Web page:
By Josh Allen, ONL Staff Reporter
Imagine hearing thousands of fans whooping and hollering while sitting atop a horse during the heat of competition. A head nod sends a calf out of a shoot with the quick action and speed of the horse underneath following quickly behind.
In less than a couple seconds, the rider throws a rope, lassoing the calf. The pull of the calf breaks the rope from the rider’s saddle horn, a buzzer goes off, the crowd kind of hushes a moment and an announcer reads off a time.
So it goes in youth breakaway roping. Gannyn Gower knows this feeling well. The 17-year-old Mason senior just took a second place finish at Shawnee’s International Youth Finals Rodeo (IYFR).
Her fastest roping time was 1.9 seconds, and out of 237 other ropers, Gower’s three-go-round average was the second highest.
That’s a feat she is proud of. The IYFR is a week-long rodeo that brings kids from all over the world to compete in the various different categories of rodeoing, from roping to bull riding to barrel racing and so on.
The young Gower said she has been roping since she was old enough to walk.
“My dad taught me how to rope,” she said. “I’ve been throwing around a rope for as long as I can remember.”
Now the young girl ropes all over Oklahoma, Kansas, Arkansas, Texas and Missouri as a frequent competitor on the American Cowboy Rodeo Association (ACRA) rodeo circuit.
“Roping is really special to me because it keeps me in line, keeps me focused,” Gower said.
It’s deeper for the young girl than just that, though. There are emotional reasons the young lady is a die-hard roper.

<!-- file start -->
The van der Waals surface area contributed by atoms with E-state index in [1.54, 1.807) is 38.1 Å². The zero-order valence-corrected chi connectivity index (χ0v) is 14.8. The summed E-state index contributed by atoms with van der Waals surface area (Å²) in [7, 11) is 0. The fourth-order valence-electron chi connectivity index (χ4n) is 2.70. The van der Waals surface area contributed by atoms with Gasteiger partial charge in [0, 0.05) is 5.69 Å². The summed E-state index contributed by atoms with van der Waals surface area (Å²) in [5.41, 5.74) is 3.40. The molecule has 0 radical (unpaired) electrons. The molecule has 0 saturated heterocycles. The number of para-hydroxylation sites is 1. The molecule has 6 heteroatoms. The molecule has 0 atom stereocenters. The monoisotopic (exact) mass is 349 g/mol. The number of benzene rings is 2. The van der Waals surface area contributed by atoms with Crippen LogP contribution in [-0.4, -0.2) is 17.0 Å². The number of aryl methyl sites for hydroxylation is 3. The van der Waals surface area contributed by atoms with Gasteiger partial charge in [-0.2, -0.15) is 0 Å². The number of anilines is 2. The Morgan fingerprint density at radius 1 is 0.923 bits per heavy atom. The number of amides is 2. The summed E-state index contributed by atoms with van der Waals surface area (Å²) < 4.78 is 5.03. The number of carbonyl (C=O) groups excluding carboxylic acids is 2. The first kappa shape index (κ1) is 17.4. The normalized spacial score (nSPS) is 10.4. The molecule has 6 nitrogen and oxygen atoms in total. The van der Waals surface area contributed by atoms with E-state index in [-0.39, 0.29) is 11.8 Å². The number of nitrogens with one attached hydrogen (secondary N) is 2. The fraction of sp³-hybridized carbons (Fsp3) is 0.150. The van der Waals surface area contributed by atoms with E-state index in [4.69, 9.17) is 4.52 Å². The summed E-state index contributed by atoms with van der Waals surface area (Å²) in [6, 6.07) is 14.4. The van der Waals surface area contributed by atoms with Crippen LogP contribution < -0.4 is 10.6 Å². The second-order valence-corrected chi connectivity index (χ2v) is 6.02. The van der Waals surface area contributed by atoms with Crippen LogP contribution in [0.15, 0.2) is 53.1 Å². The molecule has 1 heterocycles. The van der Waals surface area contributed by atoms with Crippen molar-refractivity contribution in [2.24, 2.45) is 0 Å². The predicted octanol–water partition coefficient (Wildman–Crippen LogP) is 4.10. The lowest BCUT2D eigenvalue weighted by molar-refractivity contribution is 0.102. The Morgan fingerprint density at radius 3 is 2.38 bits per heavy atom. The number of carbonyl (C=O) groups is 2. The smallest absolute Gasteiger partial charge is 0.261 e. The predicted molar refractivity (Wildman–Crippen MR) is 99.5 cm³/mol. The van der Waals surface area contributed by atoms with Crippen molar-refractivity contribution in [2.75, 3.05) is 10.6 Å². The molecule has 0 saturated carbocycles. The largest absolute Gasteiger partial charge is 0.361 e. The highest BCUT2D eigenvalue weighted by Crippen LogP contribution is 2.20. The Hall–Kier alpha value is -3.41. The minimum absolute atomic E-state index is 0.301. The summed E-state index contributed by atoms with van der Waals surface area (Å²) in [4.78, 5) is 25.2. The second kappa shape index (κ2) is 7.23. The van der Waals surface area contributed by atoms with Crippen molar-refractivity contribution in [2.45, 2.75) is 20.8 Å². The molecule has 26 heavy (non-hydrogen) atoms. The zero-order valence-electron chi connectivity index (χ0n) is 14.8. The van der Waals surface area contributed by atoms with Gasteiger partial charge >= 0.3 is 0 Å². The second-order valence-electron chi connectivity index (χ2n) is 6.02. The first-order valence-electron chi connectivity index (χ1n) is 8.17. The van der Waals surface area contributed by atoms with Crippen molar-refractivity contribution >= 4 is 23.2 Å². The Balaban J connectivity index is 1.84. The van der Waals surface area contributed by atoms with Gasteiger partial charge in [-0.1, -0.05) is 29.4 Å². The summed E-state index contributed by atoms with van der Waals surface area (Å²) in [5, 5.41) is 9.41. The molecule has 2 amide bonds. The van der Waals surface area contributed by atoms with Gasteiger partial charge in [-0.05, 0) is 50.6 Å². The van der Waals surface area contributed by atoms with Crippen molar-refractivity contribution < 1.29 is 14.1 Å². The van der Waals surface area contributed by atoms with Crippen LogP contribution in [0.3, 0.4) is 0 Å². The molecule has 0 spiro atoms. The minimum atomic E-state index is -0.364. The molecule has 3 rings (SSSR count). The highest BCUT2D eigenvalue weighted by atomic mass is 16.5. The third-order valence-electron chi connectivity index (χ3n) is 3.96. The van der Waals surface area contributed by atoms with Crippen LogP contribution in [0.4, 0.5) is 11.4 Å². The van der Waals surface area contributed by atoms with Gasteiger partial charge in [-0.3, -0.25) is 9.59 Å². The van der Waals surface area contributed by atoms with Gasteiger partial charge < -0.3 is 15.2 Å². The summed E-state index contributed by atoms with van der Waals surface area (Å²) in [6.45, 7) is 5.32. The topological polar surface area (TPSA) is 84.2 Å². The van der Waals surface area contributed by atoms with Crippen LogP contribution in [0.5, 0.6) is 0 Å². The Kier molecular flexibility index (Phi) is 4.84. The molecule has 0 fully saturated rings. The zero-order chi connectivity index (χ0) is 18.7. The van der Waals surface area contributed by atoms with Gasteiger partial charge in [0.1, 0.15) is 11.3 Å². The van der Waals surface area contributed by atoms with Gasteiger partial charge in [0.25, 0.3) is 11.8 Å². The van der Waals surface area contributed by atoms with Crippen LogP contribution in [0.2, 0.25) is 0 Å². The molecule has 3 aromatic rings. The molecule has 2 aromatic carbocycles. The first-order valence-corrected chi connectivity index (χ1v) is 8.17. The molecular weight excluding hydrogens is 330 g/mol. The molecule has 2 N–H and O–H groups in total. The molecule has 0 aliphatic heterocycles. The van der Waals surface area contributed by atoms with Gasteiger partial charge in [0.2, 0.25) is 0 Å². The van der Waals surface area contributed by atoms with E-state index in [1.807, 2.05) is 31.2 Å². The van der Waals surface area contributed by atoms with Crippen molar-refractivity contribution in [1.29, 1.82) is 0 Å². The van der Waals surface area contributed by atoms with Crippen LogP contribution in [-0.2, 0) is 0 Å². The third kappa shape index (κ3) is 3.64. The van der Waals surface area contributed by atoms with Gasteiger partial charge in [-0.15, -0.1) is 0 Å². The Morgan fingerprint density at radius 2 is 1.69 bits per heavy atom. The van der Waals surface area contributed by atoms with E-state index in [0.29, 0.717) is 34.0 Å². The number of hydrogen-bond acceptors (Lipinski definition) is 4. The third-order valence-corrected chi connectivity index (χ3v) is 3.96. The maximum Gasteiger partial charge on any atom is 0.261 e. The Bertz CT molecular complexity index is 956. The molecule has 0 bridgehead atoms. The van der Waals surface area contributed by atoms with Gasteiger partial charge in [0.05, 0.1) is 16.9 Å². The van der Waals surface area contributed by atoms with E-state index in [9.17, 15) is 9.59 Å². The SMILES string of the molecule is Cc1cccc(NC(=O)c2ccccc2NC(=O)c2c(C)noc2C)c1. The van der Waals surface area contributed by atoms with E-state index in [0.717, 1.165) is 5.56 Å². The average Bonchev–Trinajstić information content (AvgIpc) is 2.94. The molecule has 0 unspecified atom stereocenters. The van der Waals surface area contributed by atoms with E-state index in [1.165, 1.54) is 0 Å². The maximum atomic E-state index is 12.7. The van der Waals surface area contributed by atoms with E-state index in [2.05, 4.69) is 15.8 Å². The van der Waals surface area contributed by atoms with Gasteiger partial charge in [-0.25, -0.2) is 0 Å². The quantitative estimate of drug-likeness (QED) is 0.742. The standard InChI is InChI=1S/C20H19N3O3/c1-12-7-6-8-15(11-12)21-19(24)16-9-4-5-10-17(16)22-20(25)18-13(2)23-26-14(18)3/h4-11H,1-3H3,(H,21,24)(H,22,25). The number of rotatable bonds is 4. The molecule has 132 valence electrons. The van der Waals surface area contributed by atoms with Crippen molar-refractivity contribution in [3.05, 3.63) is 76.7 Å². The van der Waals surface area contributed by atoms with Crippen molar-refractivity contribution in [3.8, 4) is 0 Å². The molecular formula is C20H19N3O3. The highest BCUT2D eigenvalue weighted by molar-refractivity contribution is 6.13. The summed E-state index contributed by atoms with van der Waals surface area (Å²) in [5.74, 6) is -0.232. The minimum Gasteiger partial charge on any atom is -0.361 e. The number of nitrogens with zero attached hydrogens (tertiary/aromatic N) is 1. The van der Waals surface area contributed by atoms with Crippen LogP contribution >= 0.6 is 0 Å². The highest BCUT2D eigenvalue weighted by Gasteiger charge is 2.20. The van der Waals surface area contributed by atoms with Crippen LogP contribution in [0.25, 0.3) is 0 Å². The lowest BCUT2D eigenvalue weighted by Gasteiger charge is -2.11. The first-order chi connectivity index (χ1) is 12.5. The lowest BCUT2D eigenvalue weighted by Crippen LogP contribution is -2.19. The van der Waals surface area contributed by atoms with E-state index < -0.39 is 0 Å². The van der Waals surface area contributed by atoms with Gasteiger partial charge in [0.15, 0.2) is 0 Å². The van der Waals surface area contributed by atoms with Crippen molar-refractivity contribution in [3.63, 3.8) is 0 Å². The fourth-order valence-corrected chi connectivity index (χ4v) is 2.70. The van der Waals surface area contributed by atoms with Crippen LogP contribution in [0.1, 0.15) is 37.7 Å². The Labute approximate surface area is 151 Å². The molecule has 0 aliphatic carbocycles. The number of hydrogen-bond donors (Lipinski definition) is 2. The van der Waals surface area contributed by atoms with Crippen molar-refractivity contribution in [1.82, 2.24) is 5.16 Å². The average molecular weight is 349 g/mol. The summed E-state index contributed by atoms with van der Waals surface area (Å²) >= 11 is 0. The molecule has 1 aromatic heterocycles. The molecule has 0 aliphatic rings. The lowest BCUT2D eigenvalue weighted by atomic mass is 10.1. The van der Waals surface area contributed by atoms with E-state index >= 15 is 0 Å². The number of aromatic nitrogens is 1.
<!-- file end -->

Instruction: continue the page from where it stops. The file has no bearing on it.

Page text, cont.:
“My brother was a bull rider and calf roper … he passed away after a battle with cancer eight years ago, so every time I rope, I do it for him,” she said. “But also for my grandfather, who came to every rodeo and supported me always. He passed away in January. It’s special because I rope for them.”
Gower will be rodeoing in Choctaw Friday and Pawnee Saturday morning. She said she needs to continue placing at the top, in order to be able to compete in the ACRA Finals, to be held in Springfield, Missouri at the end of September.
Throughout the year, ACRA competitors work to win the prize money given for the top spots. Those that win the most money throughout September and end up in the top 15 qualify for the ACRA Finals.
Currently, first place is sitting on about $2,000 in prize money. Gower said she is teetering on the edge — “almost, but not quite, in the top 15.”
“I have to keep winning if I am going to make it,” she said. “I think I will, I just have to work hard and go out there and be faster. I have to stay focused and do what I know best.”
Gower said she doesn’t just do it for competition. She loves roping for the sake of roping, and, most importantly, she said she loves working with young kids and seeing them become successful ropers in some form or fashion, whether rodeoing or just for fun.
“I love teaching kids how to rope,” she said. “I have a bunch of kids I work with, and it is so exciting to see them rope their first calf or get good enough to compete and win a little money. It’s all so exciting to see them take what I’ve taught them and do well.”
“I love that part the most,” she added.